where the first term describes the effect of scanning the wavelength and the second term describes the effect of scanning the reference object. To recover the desired phase variation caused by the interferometric cavity described in Eq. 4, the CPU changes either the wavelength scan rate k t ,

Figure US06717680-20040406-M00015

the reference object shifting rate, or the position of the test object, for a given rate, vR, such that x T = x T + kv R ( k t ) - 1 ( 6 )

Figure US06717680-20040406-M00016

In general, the CPU, as described below, determines the wavelength scan rate and the reference object shift rate and repositions the measurement object at a distance that satisfies Eq. 6. Without knowing, a priori, precisely where the defects, D, are located within the interferometer of MPSI apparatus 200, the CPU can estimate a band of frequencies in which defect interference could occur by using the known interferometer geometry, e.g., distances between optical components, to calculate a range of path differences capable of producing defect interference. CPU 170, in turn, uses the sensitivity response of the phase extracting algorithm along with Eqs. 4-6 and the predicted frequency band of potential defect interference to determine wavelength scanning rates and reference object scanning rates that cause the desired interference pattern between the measurement and reference objects to occur at high algorithm sensitivity and undesired, defect interference in regions of lower algorithm sensitivity.

Advantageously, Eq. 6 allows MPSI apparatus 200 to provide an increased interferometric cavity length between reference objects and thin, transparent parallel measurement objects relative to those cavity lengths required in prior wavelength-tuning interferometry, such as described in U.S. Ser. No. 09/349,593 filed on Jul. 7, 1999. In wavelength-tuning interferometry without reference object shifting, the thin, transparent parallel measurement object, typically, must be placed next to the reference object at a distance less than the thickness of the measurement object. For a set wavelength tuning rate and reference shift rate, Eq. 6 requires that the thin, transparent parallel measurement object be placed further away from the reference object. Of course, the exact increase in interferometric cavity length depends upon the exact wavelength tuning rate and reference shift rate.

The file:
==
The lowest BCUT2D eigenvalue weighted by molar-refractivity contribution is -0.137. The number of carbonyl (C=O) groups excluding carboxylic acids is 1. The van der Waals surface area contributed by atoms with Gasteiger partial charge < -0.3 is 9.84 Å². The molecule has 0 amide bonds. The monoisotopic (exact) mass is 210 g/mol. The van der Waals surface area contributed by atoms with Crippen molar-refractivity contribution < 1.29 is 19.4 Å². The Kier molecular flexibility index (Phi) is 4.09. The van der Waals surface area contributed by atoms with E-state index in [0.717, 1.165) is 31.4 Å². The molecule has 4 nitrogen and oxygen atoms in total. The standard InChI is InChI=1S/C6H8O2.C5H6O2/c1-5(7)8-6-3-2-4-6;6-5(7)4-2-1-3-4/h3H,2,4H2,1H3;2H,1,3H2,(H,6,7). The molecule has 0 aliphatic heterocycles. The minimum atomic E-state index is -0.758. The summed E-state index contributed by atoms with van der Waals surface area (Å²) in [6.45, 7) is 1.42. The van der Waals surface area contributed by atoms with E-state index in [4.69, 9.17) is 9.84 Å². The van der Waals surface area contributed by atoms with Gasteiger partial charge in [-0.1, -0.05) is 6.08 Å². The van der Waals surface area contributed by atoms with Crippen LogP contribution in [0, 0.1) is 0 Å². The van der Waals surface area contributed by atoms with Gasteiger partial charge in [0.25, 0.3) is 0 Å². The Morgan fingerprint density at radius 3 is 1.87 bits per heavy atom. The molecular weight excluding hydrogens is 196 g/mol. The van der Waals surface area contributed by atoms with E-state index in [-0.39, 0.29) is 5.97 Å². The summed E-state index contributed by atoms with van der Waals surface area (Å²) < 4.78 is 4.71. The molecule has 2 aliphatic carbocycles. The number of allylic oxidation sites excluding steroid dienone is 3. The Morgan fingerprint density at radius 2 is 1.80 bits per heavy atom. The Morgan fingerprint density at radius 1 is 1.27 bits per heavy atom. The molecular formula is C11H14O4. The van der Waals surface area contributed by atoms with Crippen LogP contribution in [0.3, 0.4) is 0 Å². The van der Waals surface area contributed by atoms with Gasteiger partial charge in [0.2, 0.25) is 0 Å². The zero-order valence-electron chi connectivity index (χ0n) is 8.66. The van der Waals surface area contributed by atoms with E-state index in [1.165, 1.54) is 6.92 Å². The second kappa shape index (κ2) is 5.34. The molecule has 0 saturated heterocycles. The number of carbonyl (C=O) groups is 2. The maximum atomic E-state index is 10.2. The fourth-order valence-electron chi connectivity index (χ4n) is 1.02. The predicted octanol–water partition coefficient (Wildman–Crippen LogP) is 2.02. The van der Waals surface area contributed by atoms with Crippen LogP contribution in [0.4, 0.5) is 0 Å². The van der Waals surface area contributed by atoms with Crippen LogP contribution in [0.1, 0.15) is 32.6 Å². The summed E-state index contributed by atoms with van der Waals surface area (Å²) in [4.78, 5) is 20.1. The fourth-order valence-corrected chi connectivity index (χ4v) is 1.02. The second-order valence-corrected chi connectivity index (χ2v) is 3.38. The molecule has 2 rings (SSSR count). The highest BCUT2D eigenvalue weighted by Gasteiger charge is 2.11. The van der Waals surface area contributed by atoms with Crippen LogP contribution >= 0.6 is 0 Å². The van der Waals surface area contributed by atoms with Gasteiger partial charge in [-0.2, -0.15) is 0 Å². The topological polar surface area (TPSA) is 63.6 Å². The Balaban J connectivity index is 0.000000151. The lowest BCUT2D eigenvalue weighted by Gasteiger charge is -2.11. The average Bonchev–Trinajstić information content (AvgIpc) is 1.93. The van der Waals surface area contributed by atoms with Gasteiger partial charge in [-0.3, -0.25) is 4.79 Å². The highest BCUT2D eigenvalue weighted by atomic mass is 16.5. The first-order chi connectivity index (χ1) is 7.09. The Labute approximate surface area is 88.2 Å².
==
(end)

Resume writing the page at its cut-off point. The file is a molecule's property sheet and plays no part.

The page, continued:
To elaborate on this point consider, for example, characterizing a parallel plate having a thickness, T, of 7 millimeters and an index n=1.5. According to the method disclosed in U.S. Ser. No. 09/349,593 the gap between a reference surface and a test surface of the parallel plate should ideally be about half the thickness of the measurement object, or about 3.5 millimeters in this case. Using the 13 bucket algorithm the phase separation between frames is π/4, so the fundamental frequency, f, normalized to the frame rate is 0.125, where the normalized frequency corresponding to a 2π phase shift. Taking the position of the reference surface, xR, to be at 0 millimeters, then the position of the test surface, xT, is at 3.5 millimeters and the second surface of the parallel plate is at x2=10.5 millimeters. The optical frequency shift per frame, Δv, is thus Δ v = v 8 ( x T - X R ) = 5.357 GHz . ( 7 )

Figure US06717680-20040406-M00017

Here, c is the velocity of light in a vacuum (i.e., 3×108 ms−1). For 13 frames, the acquisition shifts the optical frequency a total of 70 GHz, a total shift that is within the range of currently available sources (e.g., VORTEX™ series external cavity diode laser available from New Focus). The normalized frequency from interference from the second surface at x2 and the reference surface at xR is f 2 = 2 c Δ v ( T 2 + nT ) = 0.5